Each of the Shreve family members had special skills to offer Pantages, Mills / Shreve and Company and Jesse recruited his older brother, Joseph E. Shreve, to leave his Alabama merchant job and come work for the Sunset Building & Loan Association as manager and vice president (Clague 2004). After their father died in 1924, Jesse and Joseph invested heavily into Point Loma real estate. By 1925, Joseph took a board seat on Southwest Union Securities Corporation.

Throughout their tenure on Point Loma, Esten Shreve served in a number of important civic functions (San Diego Union 11/4/60). She served the community in the San Diego Women’s Club and was a life long member of the United Daughters of the Confederacy and First Baptist Church. She was respected for service as president of the Point Loma Parent-Teachers Association and was a leader in the Loma Portal Parent Teachers Association. The Norwegian pine tree in the front yard was a gift from the PTA for her service.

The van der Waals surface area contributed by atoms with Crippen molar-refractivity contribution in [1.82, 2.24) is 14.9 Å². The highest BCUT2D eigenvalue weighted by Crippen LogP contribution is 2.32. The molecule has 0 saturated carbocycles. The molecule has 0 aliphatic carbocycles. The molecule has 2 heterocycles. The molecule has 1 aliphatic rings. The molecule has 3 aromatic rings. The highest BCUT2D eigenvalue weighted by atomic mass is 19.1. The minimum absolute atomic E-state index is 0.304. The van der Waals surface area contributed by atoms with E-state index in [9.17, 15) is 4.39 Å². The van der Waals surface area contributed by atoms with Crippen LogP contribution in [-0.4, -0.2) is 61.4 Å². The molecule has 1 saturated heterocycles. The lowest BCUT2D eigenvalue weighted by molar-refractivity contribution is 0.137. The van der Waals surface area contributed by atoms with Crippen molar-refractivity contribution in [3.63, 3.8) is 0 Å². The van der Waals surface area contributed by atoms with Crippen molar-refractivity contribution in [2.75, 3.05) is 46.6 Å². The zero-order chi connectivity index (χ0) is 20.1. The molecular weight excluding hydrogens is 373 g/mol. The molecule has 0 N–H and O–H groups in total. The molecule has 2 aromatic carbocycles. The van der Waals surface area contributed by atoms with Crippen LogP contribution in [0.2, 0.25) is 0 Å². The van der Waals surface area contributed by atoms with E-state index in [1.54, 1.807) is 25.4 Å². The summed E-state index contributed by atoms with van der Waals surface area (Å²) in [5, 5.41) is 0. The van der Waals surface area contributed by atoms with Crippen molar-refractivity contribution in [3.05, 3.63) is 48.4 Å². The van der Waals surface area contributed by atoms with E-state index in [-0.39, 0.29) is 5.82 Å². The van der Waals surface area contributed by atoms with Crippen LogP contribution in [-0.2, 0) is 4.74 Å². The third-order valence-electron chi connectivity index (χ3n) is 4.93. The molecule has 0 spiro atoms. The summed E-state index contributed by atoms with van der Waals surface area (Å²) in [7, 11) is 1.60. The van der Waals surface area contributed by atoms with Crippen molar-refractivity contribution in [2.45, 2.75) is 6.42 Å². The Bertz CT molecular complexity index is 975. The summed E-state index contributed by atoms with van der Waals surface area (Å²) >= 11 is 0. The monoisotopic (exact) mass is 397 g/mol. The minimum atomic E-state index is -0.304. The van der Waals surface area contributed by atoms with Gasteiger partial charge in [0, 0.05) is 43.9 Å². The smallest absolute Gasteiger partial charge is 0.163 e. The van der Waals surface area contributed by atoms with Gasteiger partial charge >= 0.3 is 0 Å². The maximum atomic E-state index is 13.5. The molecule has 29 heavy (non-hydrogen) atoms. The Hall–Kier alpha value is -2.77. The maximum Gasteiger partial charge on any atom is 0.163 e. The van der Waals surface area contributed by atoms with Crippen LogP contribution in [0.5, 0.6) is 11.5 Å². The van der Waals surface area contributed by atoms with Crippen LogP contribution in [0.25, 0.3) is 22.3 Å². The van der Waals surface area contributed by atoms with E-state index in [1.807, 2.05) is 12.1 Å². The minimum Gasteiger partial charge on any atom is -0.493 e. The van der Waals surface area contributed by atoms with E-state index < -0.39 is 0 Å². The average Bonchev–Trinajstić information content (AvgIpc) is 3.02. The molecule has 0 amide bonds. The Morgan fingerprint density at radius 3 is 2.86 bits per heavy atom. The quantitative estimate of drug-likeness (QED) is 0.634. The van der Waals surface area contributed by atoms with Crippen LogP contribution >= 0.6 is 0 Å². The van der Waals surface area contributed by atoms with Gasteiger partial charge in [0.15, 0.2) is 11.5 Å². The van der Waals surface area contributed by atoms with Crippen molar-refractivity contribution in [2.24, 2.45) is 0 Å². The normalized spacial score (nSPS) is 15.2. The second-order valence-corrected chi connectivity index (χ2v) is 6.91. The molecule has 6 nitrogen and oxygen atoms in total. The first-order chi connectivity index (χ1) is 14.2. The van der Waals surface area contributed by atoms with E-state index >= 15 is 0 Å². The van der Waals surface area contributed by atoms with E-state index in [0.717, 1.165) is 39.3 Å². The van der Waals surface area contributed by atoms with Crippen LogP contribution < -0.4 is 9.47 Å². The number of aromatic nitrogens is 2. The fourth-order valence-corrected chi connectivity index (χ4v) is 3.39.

Daughter Esten Shreve Clague recalled many a pool party at the Mills Mansion and riding horses from the stables, which is now a four-car garage. At Christmas time, the Mills and Shreve families visited each other. The open space between the houses during that time period enabled long distance communication not possible in the cluttered landscape of today. Esten recalled her brothers William “Bill” and Joseph “Joe” dragging a small wooden boat off Sunset Cliffs and fishing out in the kelp beds and then she, Mary or their mother would wave a sheet from the house to signal them it was time to return (Clague 2004). As family pictures show, the line of sight to the ocean was spectacular.

For ten cents an hour, the boys cut the sidewalk lawn easements all around the subdivision. The children did get outside Point Loma to engage in other activities, as William played a musical instrument and became a member of the Bonham Boys Band and marched in holiday parades (Clague 2004).

As to the urban legends of Point Loma, Esten did not recall tunnels dug into Sunset Cliffs, but she recalled her brothers had a wooden shack under which they dug tunnels in the nearby vacant lots. Author Ruth Varney Held dismissed the story that bootleggers dug a tunnel from the Mills Mansion down to the caves and ocean below (Held 1984:152).